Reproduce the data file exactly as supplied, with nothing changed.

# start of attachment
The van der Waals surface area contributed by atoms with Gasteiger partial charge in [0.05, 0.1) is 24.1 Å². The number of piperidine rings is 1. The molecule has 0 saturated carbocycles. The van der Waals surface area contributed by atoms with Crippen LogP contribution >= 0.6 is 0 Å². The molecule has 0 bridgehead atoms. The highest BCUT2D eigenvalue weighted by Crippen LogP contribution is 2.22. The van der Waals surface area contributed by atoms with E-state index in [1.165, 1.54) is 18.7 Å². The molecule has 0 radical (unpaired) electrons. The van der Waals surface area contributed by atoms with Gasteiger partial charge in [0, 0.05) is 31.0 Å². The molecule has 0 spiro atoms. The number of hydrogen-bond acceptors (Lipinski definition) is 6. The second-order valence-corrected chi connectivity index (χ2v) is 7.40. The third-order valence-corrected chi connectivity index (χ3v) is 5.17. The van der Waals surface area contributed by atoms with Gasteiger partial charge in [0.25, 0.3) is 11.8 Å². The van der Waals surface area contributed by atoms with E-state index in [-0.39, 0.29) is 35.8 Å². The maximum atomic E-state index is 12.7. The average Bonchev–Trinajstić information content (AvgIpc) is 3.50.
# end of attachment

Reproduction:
The van der Waals surface area contributed by atoms with Gasteiger partial charge in [0.05, 0.1) is 24.1 Å². The number of piperidine rings is 1. The molecule has 0 saturated carbocycles. The van der Waals surface area contributed by atoms with Crippen LogP contribution >= 0.6 is 0 Å². The molecule has 0 bridgehead atoms. The highest BCUT2D eigenvalue weighted by Crippen LogP contribution is 2.22. The van der Waals surface area contributed by atoms with E-state index in [1.165, 1.54) is 18.7 Å². The molecule has 0 radical (unpaired) electrons. The van der Waals surface area contributed by atoms with Gasteiger partial charge in [0, 0.05) is 31.0 Å². The molecule has 0 spiro atoms. The number of hydrogen-bond acceptors (Lipinski definition) is 6. The second-order valence-corrected chi connectivity index (χ2v) is 7.40. The third-order valence-corrected chi connectivity index (χ3v) is 5.17. The van der Waals surface area contributed by atoms with Gasteiger partial charge in [0.25, 0.3) is 11.8 Å². The van der Waals surface area contributed by atoms with E-state index in [-0.39, 0.29) is 35.8 Å². The maximum atomic E-state index is 12.7. The average Bonchev–Trinajstić information content (AvgIpc) is 3.50.